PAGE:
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Democracy in North America: Survey reveals significant segments in Canada, and U.S. are open to authoritarian leadership

'Age, isolation, and disillusionment with government contribute to anti-democratic sentiments.'

Published 11/09/2022 | By Cambridge Now - Angus Reid Institute Survey

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Could some of us actually believe authoritarianism is an option?

Survey reveals significant segments in Canada, U.S. open to authoritarian leadership

Canada - November 7, 2022 – With mid-term elections looming in the U.S. and Canadians learning new details daily about the circumstances that led to the first-ever use of the Emergencies Act, people on both sides of the border are steeped in conversations – and often, heated debates – about democracy, systems of government, and rule of law.

Against this backdrop, a cross-border study from the non-profit Angus Reid Institute finds Canadians still mostly fond of the democratic political system, but with a significant minority showing enthusiasm for non-representative forms of government. This sentiment is even more pronounced in the United States.

Overall, the vast majority in Canada – 86 per cent – say a democratic political system is a good way to govern, while six per cent disagree, and eight per cent are not sure. In the United States, just two thirds (64%) say the same of democracy while one-in-five (19%) say this is a bad form of government, and 17 per cent are unsure.

When it comes to the idea of authoritarian leadership – having a strong leader who does not bother with parliament (congress in the U.S.) or elections – 16 per cent in Canada say this would be good or great, while 12 per cent are unsure. In the U.S., 15 per cent are unsure and 23 per cent are enthusiastic about the idea of strong leader who does not bother with elections. This adds up to 27 per cent of Canadians and 38 per cent of Americans who do not reject the idea of authoritarianism for their country.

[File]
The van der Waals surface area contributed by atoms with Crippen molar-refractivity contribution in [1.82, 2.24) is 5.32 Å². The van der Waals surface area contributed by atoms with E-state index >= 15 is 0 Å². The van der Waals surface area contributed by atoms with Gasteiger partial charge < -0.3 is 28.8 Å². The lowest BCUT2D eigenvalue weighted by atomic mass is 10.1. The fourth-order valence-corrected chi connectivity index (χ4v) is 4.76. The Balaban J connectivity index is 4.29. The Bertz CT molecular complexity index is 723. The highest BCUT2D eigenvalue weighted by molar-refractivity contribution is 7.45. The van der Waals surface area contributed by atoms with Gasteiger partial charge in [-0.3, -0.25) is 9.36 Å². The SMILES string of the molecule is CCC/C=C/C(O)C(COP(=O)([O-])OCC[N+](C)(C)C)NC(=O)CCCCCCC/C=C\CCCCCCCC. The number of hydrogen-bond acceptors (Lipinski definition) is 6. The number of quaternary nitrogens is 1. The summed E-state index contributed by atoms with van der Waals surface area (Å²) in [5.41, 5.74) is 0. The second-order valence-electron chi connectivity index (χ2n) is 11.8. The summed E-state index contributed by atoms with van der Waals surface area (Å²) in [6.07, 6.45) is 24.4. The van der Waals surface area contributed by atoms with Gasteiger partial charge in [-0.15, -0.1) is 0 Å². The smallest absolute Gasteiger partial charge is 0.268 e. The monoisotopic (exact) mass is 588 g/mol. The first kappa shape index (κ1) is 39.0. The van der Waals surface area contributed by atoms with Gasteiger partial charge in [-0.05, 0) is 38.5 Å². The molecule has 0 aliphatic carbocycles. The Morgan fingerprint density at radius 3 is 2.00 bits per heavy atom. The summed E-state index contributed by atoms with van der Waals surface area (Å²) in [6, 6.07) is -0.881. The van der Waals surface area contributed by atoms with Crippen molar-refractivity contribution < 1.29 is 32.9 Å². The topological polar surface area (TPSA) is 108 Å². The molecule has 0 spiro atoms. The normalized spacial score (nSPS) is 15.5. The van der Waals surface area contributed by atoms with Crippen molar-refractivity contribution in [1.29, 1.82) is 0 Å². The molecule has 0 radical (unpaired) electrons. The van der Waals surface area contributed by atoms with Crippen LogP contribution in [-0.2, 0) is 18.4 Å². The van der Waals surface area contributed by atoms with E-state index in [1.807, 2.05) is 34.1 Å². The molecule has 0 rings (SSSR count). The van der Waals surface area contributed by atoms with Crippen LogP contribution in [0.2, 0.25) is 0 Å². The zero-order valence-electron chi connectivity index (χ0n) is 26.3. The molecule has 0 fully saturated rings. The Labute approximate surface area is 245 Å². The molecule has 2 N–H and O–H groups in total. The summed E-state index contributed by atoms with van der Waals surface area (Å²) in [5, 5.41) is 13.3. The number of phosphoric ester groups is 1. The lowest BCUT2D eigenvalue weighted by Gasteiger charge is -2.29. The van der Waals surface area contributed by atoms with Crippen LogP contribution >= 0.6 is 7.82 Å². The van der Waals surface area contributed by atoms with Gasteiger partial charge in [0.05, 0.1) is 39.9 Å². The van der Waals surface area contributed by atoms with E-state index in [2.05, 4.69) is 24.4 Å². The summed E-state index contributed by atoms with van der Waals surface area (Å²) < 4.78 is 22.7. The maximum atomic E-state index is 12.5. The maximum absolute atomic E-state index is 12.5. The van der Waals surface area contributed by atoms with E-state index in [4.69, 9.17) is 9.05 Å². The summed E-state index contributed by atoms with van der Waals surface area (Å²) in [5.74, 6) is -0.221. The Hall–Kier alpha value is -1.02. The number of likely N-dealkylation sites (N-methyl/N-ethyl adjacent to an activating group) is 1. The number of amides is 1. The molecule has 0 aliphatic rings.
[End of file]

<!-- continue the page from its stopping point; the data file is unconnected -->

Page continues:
Disenchantment with government drives such views. In Canada, among those who feel they are unable to have a real influence on the political decisions made around them, enthusiasm for this authoritarian concept rises to 19 per cent, with 11 per cent unsure. South of the border, three-in-ten (28%) of those expressing this helplessness show a fondness for authoritarianism, while another 12 per cent do not reject it.

More Key Findings:

  • A majority of Canadians (56%) say they don’t trust government in general to act in their best interests. This proportion has increased from 47 per cent when asked in 2016. In the United States, distrust rises to seven-in-ten (72%).
  • Two-thirds of Canadians (64%) say they don’t believe they can influence political decisions that influence their life. This sentiment is much more common among men aged 18 to 34 (77%) than other demographics.
  • In Canada, 18- to 34-year-old men are three times as likely as any other demographic to say, “some countries are better off with authoritarian rule”.
  • Belief in the superiority of democracy over authoritarianism is consistent across political lines: at least nine-in-ten past CPC, Liberal, NDP and BQ voters say democracy is always better than authoritarianism.
  • Socially isolated Canadians show less faith in the government and more disenchantment with the system. More than three-in-five (63%) of the most socially isolated Canadians say they do not trust in the government to act in their best interest. Half (49%) of the most socially connected Canadians say the same.


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